Hugo Fox and Theodore Bellamy were asleep, in the bed that they shared, when they were disturbed by a knock at the door.
Hugo groaned. ‘Looks like somebody didn’t get the message not to call here anymore.’
Theodore grunted in response, somewhere between sleep and consciousness. Hugo was only ever either asleep or awake, never in-between. Thus, it fell to him to answer the door. He dressed and didn’t hurry about it, despite the frantic knockings. If it were as urgent as the knocker made it sound, they would still be there in five minutes.
As Hugo was about to leave, Theodore said, ‘Wait.’ He lifted his arm into the air, hoping that might encourage the rest of his body to follow. ‘I should come too, if it’s a client.’
‘Two minutes?’ said Hugo.
Theodore nodded into his pillow. Hugo left to answer the door, turning on a few lamps as he went. Just before he opened the door, it occurred to him that this client had gotten to their flat without ringing the doorbell.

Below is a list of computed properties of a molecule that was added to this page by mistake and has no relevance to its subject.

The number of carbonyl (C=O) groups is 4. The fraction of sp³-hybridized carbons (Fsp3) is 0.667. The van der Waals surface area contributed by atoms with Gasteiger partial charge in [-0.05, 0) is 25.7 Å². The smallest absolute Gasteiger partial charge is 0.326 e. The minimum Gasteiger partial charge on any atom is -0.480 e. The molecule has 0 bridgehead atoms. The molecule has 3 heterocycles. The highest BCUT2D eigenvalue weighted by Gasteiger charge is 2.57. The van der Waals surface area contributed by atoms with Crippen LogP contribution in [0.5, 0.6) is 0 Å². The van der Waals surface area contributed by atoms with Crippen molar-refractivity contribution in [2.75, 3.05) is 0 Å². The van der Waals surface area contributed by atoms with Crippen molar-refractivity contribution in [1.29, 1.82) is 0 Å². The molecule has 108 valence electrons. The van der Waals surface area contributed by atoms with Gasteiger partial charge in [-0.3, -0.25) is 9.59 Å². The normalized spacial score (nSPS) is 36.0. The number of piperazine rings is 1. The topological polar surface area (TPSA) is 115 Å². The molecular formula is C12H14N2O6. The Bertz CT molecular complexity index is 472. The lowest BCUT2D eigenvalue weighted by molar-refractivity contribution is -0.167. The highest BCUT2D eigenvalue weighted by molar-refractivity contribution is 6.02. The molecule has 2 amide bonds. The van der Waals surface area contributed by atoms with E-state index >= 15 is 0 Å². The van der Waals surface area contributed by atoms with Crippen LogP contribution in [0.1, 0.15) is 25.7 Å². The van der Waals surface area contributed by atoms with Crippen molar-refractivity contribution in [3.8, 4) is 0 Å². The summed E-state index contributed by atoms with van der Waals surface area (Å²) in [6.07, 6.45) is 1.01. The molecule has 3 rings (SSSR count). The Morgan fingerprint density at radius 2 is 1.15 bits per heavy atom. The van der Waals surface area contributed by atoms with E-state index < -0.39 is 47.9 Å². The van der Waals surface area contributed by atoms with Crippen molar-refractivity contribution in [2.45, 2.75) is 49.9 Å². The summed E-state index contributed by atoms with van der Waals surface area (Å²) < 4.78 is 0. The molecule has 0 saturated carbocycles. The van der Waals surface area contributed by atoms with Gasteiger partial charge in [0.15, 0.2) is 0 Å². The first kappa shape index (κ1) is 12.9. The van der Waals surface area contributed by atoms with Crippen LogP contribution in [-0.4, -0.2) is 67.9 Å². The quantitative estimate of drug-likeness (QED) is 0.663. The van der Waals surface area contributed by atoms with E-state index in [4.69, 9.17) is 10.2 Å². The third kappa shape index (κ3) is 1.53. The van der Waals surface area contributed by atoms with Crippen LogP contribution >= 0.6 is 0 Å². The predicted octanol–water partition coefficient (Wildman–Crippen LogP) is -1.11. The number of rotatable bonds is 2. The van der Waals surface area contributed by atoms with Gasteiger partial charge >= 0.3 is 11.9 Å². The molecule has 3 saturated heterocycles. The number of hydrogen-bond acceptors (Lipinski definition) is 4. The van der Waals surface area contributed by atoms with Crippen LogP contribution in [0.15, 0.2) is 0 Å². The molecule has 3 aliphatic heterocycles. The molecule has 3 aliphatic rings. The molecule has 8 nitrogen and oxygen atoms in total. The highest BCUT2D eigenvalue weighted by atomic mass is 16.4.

Mrs Beck looked both severe and sheepish, which was an achievement in itself. ‘This is very embarrassing for me, so I’m just going to say it. I need your help.’
Hugo eyed her suspiciously. ‘What sort of help?’
‘What I mean to say is, I would like to hire you for a case.’
‘You would like to hire us for a case?’
Mrs Beck said nothing, perhaps not wishing to speak the words aloud any more than was strictly necessary.
Hugo thought for a moment. He was often accused of being expressionless. He wasn’t sure how true this was, but it was in situations like this he was grateful to have a strong poker face. ‘In that case, you’d better come in.’
He held the door open, inviting Mrs Beck in. Once again, he indicated the armchair. That was where the clients always sat. Hugo took his usual position on the right side of the sofa.
For a time, neither of them spoke.
‘Erm,’ said Mrs Beck. ‘What are we doing?’
‘We’re waiting,’ said Hugo, simply.
‘Waiting for what?’
‘Mrs Beck!’ called Theodore, having emerged from the bedroom. Unlike Hugo, he hadn’t dressed, instead having thrown on a richly-patterned silk dressing gown, yet had still taken the time to neatly comb his hair. ‘This is an unexpected pleasure.’
Theodore couldn’t help wearing his feelings on his sleeves. Luckily for him, he liked most people, and rarely needed to hide what he thought of a person. But on those rare occasions he encountered someone he wasn’t so fond of, he would mask his true sentiments by being overly pleasant. Kill them with kindness, that was his strategy.